The pesharim are commentaries upon prophetic texts, which apply the biblical writings to the history and life of the community. The commentators aim to demonstrate the fulfillment of biblical prophecies in their own time, especially with respect to reward and punishment, and they assert the imminent doom of their opponents in contrast to their own salvation. This “contemporizing” interpretation, or application, of the text is called “pesher,” a term related to dream interpretation.
There are fifteen “continuous pesharim” from Qumran, that is, pesharim which comment verse by verse upon specific biblical books: five on Isaiah (4Q161, 4Q162, 4Q163, 4Q164, 4Q165); three on the Psalms (1Q16, 4Q171, 4Q173); and seven on books of the Minor Prophets (1QpHab on Habakkuk; 1Q14 on Micah; 1Q15 and 4Q170 on Zephaniah; 4Q166 and 4Q167 on Hosea; 4Q169 on Nahum). Most of these manuscripts have been dated paleographically to the first century BCE (the Hasmonean and Herodian periods). Another group of texts, often called “thematic pesharim,” are similar to the continuous pesharim in that they too cite biblical prophecies along with contemporizing applications related to the community and the “end of days.” But, rather than using a specific prophetic book as its framework, a thematic pesher will cite from a number of biblical passages, and is structured around a particular concept.            

            The most effective description of pesher comes from a pesherist himself. 1QpHab 7:1-5 cites and comments upon Hab 2:2, “…YHWH said to me, “Write the vision and make it plain upon the tablets so that with ease [someone can read it].” The pesher interpretation supplied is: “God told Habakkuk to write down what is going to happen to the generation to come; but when that period would be complete He did not make known to him … [Its pesher (interpretation)] refers to the Teacher of Righteousness, to whom God made known all the mysterious revelations of his servants the prophets.”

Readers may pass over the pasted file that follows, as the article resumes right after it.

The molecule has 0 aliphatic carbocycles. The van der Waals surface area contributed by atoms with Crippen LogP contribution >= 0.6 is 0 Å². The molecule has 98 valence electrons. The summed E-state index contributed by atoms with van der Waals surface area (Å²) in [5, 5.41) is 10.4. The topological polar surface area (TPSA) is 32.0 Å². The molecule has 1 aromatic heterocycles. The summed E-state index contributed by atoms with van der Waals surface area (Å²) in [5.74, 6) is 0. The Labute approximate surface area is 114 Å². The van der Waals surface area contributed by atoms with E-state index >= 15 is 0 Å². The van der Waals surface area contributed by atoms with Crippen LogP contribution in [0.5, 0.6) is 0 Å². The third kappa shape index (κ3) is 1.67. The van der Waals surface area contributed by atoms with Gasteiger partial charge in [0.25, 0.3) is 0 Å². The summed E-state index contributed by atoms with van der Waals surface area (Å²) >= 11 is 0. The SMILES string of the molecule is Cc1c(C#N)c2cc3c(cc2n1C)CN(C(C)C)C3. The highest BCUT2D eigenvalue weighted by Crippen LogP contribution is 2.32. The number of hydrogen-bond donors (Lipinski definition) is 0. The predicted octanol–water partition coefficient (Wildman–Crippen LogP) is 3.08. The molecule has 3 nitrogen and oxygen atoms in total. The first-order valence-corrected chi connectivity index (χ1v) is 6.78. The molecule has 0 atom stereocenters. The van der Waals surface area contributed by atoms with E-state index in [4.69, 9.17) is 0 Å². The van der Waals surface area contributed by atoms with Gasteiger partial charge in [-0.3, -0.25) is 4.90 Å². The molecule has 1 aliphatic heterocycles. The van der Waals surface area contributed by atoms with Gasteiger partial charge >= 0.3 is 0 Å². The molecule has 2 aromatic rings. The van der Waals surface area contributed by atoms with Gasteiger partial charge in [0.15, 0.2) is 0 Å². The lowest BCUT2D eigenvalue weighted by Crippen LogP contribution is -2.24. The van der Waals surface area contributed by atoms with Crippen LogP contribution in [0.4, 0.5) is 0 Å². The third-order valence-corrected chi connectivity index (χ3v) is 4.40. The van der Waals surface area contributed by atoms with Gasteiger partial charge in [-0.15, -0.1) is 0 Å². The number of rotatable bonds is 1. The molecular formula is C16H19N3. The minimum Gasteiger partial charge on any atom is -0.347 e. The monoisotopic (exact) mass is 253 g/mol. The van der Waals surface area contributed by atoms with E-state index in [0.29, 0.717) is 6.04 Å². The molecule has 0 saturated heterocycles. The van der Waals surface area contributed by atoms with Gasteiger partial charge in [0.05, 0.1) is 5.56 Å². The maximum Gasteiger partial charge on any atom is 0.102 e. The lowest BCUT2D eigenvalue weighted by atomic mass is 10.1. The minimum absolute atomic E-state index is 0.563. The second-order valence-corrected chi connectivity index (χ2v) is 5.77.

The Qumran pesharim are useful sources of information about the transmission of biblical texts, early biblical interpretation, and the history of the Second Temple period. Because they cite biblical texts, the pesharim are useful for textual criticism of the Hebrew Bible. Scholars are particularly interested in whether authors of pesharim would have created deliberate “exegetical variants,” that is, by modifying their citations of biblical texts in order to better reflect the desired interpretation. As the earliest known commentaries on biblical texts, the pesharim are also important sources for demonstrating early exegetical techniques, including the use of wordplay and symbolism. As “fulfillment literature,” pesharim offer evidence of the beliefs, values, and experiences of the Qumran Community. References to individual figures can be used to attempt to reconstruct historical events. This is somewhat challenging since the references tend to be cryptic themselves, e.g., the use of the sobriquet the “Lion of Wrath” in Pesher Nahum and Pesher Hosea to refer to an otherwise unspecified Hasmonean ruler. Pesher Nahum is exceptional in that it also explicitly names the historical figures Antiochus and Demetrius. More generally, the pesharim offer a picture of some of the social realities of the time, as reflected in their verbal polemic, especially against the Jerusalem Temple establishment.